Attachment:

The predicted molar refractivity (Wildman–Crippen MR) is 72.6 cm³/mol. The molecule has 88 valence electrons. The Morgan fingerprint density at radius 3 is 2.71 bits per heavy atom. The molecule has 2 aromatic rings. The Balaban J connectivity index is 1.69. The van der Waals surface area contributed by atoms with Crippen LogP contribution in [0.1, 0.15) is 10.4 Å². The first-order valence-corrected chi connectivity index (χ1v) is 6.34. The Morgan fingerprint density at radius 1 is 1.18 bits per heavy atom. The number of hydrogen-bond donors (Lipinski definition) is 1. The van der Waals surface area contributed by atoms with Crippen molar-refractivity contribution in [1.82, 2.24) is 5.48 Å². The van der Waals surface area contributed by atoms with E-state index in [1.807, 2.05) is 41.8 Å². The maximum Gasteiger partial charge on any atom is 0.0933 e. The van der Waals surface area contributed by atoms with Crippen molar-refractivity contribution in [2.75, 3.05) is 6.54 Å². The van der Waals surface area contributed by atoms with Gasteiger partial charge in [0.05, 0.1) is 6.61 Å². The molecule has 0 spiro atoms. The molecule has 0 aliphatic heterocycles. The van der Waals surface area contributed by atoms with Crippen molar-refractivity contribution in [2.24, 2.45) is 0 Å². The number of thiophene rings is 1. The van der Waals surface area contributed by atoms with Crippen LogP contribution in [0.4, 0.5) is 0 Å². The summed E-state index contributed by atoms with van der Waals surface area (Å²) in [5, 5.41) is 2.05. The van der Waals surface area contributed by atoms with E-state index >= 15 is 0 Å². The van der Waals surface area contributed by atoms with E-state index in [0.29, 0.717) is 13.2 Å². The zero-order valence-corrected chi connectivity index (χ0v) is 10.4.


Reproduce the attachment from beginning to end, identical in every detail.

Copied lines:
The predicted molar refractivity (Wildman–Crippen MR) is 72.6 cm³/mol. The molecule has 88 valence electrons. The Morgan fingerprint density at radius 3 is 2.71 bits per heavy atom. The molecule has 2 aromatic rings. The Balaban J connectivity index is 1.69. The van der Waals surface area contributed by atoms with Crippen LogP contribution in [0.1, 0.15) is 10.4 Å². The first-order valence-corrected chi connectivity index (χ1v) is 6.34. The Morgan fingerprint density at radius 1 is 1.18 bits per heavy atom. The number of hydrogen-bond donors (Lipinski definition) is 1. The van der Waals surface area contributed by atoms with Crippen molar-refractivity contribution in [1.82, 2.24) is 5.48 Å². The van der Waals surface area contributed by atoms with E-state index in [1.807, 2.05) is 41.8 Å². The maximum Gasteiger partial charge on any atom is 0.0933 e. The van der Waals surface area contributed by atoms with Crippen molar-refractivity contribution in [2.75, 3.05) is 6.54 Å². The van der Waals surface area contributed by atoms with Gasteiger partial charge in [0.05, 0.1) is 6.61 Å². The molecule has 0 spiro atoms. The molecule has 0 aliphatic heterocycles. The van der Waals surface area contributed by atoms with Crippen molar-refractivity contribution in [2.24, 2.45) is 0 Å². The number of thiophene rings is 1. The van der Waals surface area contributed by atoms with Crippen LogP contribution in [0.4, 0.5) is 0 Å². The summed E-state index contributed by atoms with van der Waals surface area (Å²) in [5, 5.41) is 2.05. The van der Waals surface area contributed by atoms with E-state index >= 15 is 0 Å². The van der Waals surface area contributed by atoms with E-state index in [0.29, 0.717) is 13.2 Å². The zero-order valence-corrected chi connectivity index (χ0v) is 10.4.